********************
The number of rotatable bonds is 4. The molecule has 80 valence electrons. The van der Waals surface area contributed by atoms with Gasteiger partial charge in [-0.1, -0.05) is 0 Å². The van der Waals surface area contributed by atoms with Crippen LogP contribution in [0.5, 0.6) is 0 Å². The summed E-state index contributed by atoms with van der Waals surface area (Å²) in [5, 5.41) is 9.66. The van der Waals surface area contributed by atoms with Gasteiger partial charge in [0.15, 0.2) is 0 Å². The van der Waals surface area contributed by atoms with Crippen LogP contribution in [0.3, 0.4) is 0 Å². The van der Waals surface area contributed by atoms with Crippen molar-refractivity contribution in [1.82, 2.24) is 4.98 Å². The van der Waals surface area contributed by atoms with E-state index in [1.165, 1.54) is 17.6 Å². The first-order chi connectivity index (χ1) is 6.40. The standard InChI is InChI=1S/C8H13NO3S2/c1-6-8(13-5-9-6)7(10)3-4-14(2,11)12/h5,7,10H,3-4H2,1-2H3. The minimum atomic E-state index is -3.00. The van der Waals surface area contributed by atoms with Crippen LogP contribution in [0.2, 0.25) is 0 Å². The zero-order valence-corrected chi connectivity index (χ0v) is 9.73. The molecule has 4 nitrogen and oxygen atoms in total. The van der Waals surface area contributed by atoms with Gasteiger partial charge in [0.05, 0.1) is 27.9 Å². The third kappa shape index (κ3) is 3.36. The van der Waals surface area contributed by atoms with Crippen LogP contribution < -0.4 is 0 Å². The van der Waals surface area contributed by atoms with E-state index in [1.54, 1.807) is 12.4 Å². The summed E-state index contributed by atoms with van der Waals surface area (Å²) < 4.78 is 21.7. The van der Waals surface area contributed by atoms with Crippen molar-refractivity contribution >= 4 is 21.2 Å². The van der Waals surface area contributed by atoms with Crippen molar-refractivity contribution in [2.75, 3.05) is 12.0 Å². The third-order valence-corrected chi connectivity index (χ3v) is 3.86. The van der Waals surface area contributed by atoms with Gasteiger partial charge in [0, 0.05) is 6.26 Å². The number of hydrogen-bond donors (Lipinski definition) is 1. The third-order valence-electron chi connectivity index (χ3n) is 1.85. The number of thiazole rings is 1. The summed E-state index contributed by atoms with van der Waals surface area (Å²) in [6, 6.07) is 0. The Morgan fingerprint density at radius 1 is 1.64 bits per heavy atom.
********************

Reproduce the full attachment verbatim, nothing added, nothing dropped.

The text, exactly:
The number of rotatable bonds is 4. The molecule has 80 valence electrons. The van der Waals surface area contributed by atoms with Gasteiger partial charge in [-0.1, -0.05) is 0 Å². The van der Waals surface area contributed by atoms with Crippen LogP contribution in [0.5, 0.6) is 0 Å². The summed E-state index contributed by atoms with van der Waals surface area (Å²) in [5, 5.41) is 9.66. The van der Waals surface area contributed by atoms with Gasteiger partial charge in [0.15, 0.2) is 0 Å². The van der Waals surface area contributed by atoms with Crippen LogP contribution in [0.3, 0.4) is 0 Å². The van der Waals surface area contributed by atoms with Crippen molar-refractivity contribution in [1.82, 2.24) is 4.98 Å². The van der Waals surface area contributed by atoms with E-state index in [1.165, 1.54) is 17.6 Å². The first-order chi connectivity index (χ1) is 6.40. The standard InChI is InChI=1S/C8H13NO3S2/c1-6-8(13-5-9-6)7(10)3-4-14(2,11)12/h5,7,10H,3-4H2,1-2H3. The minimum atomic E-state index is -3.00. The van der Waals surface area contributed by atoms with Crippen LogP contribution in [0.2, 0.25) is 0 Å². The zero-order valence-corrected chi connectivity index (χ0v) is 9.73. The molecule has 4 nitrogen and oxygen atoms in total. The van der Waals surface area contributed by atoms with Gasteiger partial charge in [0.05, 0.1) is 27.9 Å². The third kappa shape index (κ3) is 3.36. The van der Waals surface area contributed by atoms with Crippen LogP contribution < -0.4 is 0 Å². The van der Waals surface area contributed by atoms with E-state index in [1.54, 1.807) is 12.4 Å². The summed E-state index contributed by atoms with van der Waals surface area (Å²) < 4.78 is 21.7. The van der Waals surface area contributed by atoms with Crippen molar-refractivity contribution >= 4 is 21.2 Å². The van der Waals surface area contributed by atoms with Crippen molar-refractivity contribution in [2.75, 3.05) is 12.0 Å². The third-order valence-corrected chi connectivity index (χ3v) is 3.86. The van der Waals surface area contributed by atoms with Gasteiger partial charge in [0, 0.05) is 6.26 Å². The number of hydrogen-bond donors (Lipinski definition) is 1. The third-order valence-electron chi connectivity index (χ3n) is 1.85. The number of thiazole rings is 1. The summed E-state index contributed by atoms with van der Waals surface area (Å²) in [6, 6.07) is 0. The Morgan fingerprint density at radius 1 is 1.64 bits per heavy atom.